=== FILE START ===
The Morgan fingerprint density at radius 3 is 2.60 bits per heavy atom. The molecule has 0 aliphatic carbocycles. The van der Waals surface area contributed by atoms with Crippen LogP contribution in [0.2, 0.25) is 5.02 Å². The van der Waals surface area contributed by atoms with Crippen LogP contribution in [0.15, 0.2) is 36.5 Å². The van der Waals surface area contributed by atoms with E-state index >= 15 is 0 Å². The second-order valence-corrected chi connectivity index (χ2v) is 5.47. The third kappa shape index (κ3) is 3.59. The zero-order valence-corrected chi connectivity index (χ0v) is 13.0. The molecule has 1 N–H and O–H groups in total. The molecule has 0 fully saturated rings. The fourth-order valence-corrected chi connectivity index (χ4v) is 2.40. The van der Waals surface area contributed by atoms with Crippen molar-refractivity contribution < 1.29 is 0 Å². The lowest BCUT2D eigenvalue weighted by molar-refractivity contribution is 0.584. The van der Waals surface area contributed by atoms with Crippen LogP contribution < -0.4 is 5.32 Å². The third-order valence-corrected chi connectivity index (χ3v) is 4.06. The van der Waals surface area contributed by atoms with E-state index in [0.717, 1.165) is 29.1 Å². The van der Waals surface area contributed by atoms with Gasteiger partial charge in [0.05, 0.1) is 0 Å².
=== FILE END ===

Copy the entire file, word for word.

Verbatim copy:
The Morgan fingerprint density at radius 3 is 2.60 bits per heavy atom. The molecule has 0 aliphatic carbocycles. The van der Waals surface area contributed by atoms with Crippen LogP contribution in [0.2, 0.25) is 5.02 Å². The van der Waals surface area contributed by atoms with Crippen LogP contribution in [0.15, 0.2) is 36.5 Å². The van der Waals surface area contributed by atoms with E-state index >= 15 is 0 Å². The second-order valence-corrected chi connectivity index (χ2v) is 5.47. The third kappa shape index (κ3) is 3.59. The zero-order valence-corrected chi connectivity index (χ0v) is 13.0. The molecule has 1 N–H and O–H groups in total. The molecule has 0 fully saturated rings. The fourth-order valence-corrected chi connectivity index (χ4v) is 2.40. The van der Waals surface area contributed by atoms with Crippen molar-refractivity contribution < 1.29 is 0 Å². The lowest BCUT2D eigenvalue weighted by molar-refractivity contribution is 0.584. The van der Waals surface area contributed by atoms with Crippen LogP contribution < -0.4 is 5.32 Å². The third-order valence-corrected chi connectivity index (χ3v) is 4.06. The van der Waals surface area contributed by atoms with E-state index in [0.717, 1.165) is 29.1 Å². The van der Waals surface area contributed by atoms with Gasteiger partial charge in [0.05, 0.1) is 0 Å².